DDRB recommends pay rise of 1% for doctors
Authors: Abi Rimmer
Publication date: 28 Mar 2017
UK doctors should receive a 1% pay rise in 2017-18, the Review Body on Doctors’ and Dentists’ Remuneration (DDRB) has said.
The BMA said that the recommended increase was below the current cost of living and would come as a “bitter blow” to doctors.
In a report outlining its recommendations for 2017-18, the DDRB said that there should be a base increase of 1% to the national salary scales for salaried doctors in England, Wales, and Northern Ireland. It also said that the maximum and minimum of the salary range for salaried GPs should be increased by 1%. In a separate report the DDRB made the same recommendations for salaried doctors in Scotland.
The DDRB recommended that the flexible pay premiums included in the new junior doctors’ contract in England should increase by 1%, as should the value of the awards for consultants, such as clinical excellence awards, discretionary points, and commitment awards.
The DDRB’s report said that it had considered whether it should recommend a higher pay award “in light of wider economic forecasts, plus the increasing demands being made on the goodwill of our remit groups.”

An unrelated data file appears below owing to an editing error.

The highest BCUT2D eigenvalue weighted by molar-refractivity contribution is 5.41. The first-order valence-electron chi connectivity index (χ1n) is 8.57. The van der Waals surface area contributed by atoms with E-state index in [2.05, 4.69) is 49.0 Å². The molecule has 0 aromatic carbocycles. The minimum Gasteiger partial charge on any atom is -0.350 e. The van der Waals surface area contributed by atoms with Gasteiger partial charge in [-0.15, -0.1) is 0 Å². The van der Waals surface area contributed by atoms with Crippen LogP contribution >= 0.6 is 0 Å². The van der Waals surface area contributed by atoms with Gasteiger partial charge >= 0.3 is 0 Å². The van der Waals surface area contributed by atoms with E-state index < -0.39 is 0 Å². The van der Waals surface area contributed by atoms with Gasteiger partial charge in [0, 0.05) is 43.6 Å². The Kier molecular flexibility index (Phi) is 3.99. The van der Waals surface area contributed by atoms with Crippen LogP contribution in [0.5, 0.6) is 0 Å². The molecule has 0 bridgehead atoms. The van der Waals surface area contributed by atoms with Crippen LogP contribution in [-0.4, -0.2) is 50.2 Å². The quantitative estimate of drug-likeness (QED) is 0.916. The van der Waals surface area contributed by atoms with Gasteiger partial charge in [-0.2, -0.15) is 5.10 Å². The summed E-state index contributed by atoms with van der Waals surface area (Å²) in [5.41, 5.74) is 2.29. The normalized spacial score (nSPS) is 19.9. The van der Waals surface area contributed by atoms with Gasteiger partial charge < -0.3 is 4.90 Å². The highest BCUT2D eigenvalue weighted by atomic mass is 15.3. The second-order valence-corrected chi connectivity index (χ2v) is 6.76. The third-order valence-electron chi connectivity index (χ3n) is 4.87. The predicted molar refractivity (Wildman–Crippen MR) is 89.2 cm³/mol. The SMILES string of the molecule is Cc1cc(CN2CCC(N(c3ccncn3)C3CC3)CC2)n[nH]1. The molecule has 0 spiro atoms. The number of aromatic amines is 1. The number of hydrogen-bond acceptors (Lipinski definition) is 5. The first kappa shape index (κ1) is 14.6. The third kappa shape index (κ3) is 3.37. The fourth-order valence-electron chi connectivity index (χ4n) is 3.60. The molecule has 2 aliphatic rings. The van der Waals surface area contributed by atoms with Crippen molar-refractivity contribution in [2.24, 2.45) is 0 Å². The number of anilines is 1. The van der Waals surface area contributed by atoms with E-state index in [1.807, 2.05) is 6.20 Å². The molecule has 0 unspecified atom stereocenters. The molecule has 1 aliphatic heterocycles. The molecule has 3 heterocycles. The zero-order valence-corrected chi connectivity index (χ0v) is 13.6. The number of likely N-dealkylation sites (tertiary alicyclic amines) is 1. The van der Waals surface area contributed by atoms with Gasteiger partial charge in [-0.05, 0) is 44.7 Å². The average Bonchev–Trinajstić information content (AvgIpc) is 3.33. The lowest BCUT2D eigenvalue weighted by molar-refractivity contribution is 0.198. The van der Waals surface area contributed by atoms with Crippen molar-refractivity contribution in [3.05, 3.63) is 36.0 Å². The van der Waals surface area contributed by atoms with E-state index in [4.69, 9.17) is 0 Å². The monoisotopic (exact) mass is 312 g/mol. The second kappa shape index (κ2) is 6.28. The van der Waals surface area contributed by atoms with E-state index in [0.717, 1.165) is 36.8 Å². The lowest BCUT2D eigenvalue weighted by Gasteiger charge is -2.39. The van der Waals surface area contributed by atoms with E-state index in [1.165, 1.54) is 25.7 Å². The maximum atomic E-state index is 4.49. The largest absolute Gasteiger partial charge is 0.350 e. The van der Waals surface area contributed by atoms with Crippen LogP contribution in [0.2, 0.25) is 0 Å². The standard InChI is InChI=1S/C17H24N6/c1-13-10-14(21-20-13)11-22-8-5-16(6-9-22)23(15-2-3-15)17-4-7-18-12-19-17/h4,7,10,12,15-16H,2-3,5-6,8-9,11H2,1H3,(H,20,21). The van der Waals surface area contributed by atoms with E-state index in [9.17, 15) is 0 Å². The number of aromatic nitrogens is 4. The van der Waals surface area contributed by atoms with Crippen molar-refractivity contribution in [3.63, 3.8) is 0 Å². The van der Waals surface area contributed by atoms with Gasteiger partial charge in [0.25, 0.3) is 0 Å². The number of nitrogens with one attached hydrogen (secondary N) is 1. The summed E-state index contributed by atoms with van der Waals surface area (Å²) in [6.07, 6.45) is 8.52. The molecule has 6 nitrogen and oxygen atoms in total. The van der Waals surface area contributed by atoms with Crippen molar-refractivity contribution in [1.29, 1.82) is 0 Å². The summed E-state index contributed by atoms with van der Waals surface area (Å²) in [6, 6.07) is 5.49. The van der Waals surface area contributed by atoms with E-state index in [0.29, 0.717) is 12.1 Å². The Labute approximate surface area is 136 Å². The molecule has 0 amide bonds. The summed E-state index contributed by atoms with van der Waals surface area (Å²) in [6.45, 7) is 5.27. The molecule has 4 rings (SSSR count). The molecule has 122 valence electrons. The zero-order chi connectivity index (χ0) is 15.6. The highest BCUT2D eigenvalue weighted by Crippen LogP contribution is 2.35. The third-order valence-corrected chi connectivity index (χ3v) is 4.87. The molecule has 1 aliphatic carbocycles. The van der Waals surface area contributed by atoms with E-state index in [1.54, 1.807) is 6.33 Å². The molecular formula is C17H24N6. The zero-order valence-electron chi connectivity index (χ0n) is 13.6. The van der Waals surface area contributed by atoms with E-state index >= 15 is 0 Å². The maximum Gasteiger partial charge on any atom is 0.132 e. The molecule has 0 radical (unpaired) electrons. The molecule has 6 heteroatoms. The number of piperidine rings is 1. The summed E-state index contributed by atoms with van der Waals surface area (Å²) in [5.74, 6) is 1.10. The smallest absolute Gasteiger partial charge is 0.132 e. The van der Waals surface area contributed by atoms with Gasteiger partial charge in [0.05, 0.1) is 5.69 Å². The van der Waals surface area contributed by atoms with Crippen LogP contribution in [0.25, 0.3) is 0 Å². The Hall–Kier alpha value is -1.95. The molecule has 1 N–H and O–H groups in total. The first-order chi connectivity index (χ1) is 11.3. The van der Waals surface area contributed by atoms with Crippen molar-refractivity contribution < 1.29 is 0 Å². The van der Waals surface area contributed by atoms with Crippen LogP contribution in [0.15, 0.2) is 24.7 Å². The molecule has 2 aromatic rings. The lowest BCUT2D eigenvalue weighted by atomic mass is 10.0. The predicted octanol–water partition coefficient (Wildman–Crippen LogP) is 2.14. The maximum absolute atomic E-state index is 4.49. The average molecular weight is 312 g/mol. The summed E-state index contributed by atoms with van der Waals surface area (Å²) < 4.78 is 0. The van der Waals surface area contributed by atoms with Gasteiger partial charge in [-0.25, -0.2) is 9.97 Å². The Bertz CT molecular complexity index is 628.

But it said that the affordability of any higher settlement was weakened by the government’s decision to borrow more, and the increased demands on NHS services. “In view of the pressures, alleviating workload and fostering job satisfaction rather than increasing pay would still appear to be the more important priorities for improving motivation,” the report said. “Overall we feel there is a continuing, though diminishing, case for 1% again this year, if this enables more staff to join the service to alleviate workload pressures.”
Responding to the recommendations Mark Porter, BMA Council chair, said that the pay review was “nothing other than a cover for driving down real pay in the health service.”
“The DDRB is recommending a 1% pay uplift for doctors, well below the cost of living rise of 2.3%,” Porter said. “In real terms, doctors’ pay has sharply declined in the past five years, with junior doctors seeing their income drop by 17% at a time when their morale has been badly hit by the government’s mishandling of the new contract. Over the same period, consultants have seen their pay drop by 14% and GPs by 13%.”
Porter said that doctors will be angry at the recommendation as it comes at a time when many are working harder than ever. “We will analyse the report in detail, but these recommendations will come as a bitter blow to a workforce already wondering if the government knows or cares about the demoralising effect of year-on-year pay cuts,” he said.
Abi Rimmer BMJ Careers